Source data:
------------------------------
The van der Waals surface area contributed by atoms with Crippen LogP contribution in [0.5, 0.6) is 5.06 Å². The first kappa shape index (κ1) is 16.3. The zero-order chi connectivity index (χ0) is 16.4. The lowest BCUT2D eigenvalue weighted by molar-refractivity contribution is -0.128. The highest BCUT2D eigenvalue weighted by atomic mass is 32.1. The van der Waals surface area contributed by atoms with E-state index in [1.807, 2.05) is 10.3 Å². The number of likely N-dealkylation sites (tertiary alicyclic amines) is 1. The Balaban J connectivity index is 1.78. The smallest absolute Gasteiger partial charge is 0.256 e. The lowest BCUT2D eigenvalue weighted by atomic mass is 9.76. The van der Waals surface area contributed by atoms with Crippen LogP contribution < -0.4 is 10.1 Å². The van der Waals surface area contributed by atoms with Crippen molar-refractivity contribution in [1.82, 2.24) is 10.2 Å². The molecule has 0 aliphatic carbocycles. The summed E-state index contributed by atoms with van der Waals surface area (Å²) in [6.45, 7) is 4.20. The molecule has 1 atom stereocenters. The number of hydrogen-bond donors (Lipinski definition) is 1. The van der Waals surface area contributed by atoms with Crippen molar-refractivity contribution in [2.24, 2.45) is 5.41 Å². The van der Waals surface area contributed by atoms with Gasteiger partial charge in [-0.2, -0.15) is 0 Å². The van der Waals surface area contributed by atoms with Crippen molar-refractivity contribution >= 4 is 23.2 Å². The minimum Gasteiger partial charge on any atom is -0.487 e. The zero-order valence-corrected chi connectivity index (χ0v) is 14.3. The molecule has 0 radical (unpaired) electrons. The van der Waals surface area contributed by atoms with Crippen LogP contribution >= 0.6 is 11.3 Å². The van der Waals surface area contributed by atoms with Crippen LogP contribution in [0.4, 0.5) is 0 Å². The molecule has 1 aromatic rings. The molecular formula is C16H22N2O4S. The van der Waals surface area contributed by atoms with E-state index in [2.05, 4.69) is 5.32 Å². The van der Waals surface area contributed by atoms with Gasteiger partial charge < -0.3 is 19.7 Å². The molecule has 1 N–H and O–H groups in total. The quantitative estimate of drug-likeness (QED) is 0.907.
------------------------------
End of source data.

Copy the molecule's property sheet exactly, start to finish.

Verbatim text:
The van der Waals surface area contributed by atoms with Crippen LogP contribution in [0.5, 0.6) is 5.06 Å². The first kappa shape index (κ1) is 16.3. The zero-order chi connectivity index (χ0) is 16.4. The lowest BCUT2D eigenvalue weighted by molar-refractivity contribution is -0.128. The highest BCUT2D eigenvalue weighted by atomic mass is 32.1. The van der Waals surface area contributed by atoms with E-state index in [1.807, 2.05) is 10.3 Å². The number of likely N-dealkylation sites (tertiary alicyclic amines) is 1. The Balaban J connectivity index is 1.78. The smallest absolute Gasteiger partial charge is 0.256 e. The lowest BCUT2D eigenvalue weighted by atomic mass is 9.76. The van der Waals surface area contributed by atoms with Crippen LogP contribution < -0.4 is 10.1 Å². The van der Waals surface area contributed by atoms with Crippen molar-refractivity contribution in [1.82, 2.24) is 10.2 Å². The molecule has 0 aliphatic carbocycles. The summed E-state index contributed by atoms with van der Waals surface area (Å²) in [6.45, 7) is 4.20. The molecule has 1 atom stereocenters. The number of hydrogen-bond donors (Lipinski definition) is 1. The van der Waals surface area contributed by atoms with Crippen molar-refractivity contribution in [2.24, 2.45) is 5.41 Å². The van der Waals surface area contributed by atoms with Gasteiger partial charge in [-0.2, -0.15) is 0 Å². The van der Waals surface area contributed by atoms with Crippen molar-refractivity contribution >= 4 is 23.2 Å². The minimum Gasteiger partial charge on any atom is -0.487 e. The zero-order valence-corrected chi connectivity index (χ0v) is 14.3. The molecule has 0 radical (unpaired) electrons. The van der Waals surface area contributed by atoms with Crippen LogP contribution >= 0.6 is 11.3 Å². The van der Waals surface area contributed by atoms with Crippen LogP contribution in [0.4, 0.5) is 0 Å². The molecule has 1 aromatic rings. The molecular formula is C16H22N2O4S. The van der Waals surface area contributed by atoms with E-state index in [2.05, 4.69) is 5.32 Å². The van der Waals surface area contributed by atoms with Gasteiger partial charge < -0.3 is 19.7 Å². The molecule has 1 N–H and O–H groups in total. The quantitative estimate of drug-likeness (QED) is 0.907.